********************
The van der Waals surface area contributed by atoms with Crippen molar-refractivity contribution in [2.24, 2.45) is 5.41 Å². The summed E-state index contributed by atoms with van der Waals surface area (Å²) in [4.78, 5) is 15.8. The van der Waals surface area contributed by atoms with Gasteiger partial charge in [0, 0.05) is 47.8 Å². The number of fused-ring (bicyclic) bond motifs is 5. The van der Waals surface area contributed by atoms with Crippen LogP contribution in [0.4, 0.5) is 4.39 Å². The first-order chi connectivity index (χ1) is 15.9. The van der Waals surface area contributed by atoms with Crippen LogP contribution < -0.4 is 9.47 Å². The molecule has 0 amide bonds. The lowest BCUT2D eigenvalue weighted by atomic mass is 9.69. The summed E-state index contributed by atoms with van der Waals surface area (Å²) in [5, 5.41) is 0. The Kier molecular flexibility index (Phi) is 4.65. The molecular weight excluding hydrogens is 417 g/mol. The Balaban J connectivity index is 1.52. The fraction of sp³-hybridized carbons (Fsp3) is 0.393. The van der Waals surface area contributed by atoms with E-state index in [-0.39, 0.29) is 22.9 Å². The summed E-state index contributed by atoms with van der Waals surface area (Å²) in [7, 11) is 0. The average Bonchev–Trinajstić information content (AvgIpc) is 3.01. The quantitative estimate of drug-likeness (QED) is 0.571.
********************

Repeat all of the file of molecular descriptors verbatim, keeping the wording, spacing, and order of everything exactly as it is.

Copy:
The van der Waals surface area contributed by atoms with Crippen molar-refractivity contribution in [2.24, 2.45) is 5.41 Å². The summed E-state index contributed by atoms with van der Waals surface area (Å²) in [4.78, 5) is 15.8. The van der Waals surface area contributed by atoms with Gasteiger partial charge in [0, 0.05) is 47.8 Å². The number of fused-ring (bicyclic) bond motifs is 5. The van der Waals surface area contributed by atoms with Crippen LogP contribution in [0.4, 0.5) is 4.39 Å². The first-order chi connectivity index (χ1) is 15.9. The van der Waals surface area contributed by atoms with Crippen LogP contribution < -0.4 is 9.47 Å². The molecule has 0 amide bonds. The lowest BCUT2D eigenvalue weighted by atomic mass is 9.69. The summed E-state index contributed by atoms with van der Waals surface area (Å²) in [5, 5.41) is 0. The Kier molecular flexibility index (Phi) is 4.65. The molecular weight excluding hydrogens is 417 g/mol. The Balaban J connectivity index is 1.52. The fraction of sp³-hybridized carbons (Fsp3) is 0.393. The van der Waals surface area contributed by atoms with E-state index in [-0.39, 0.29) is 22.9 Å². The summed E-state index contributed by atoms with van der Waals surface area (Å²) in [7, 11) is 0. The average Bonchev–Trinajstić information content (AvgIpc) is 3.01. The quantitative estimate of drug-likeness (QED) is 0.571.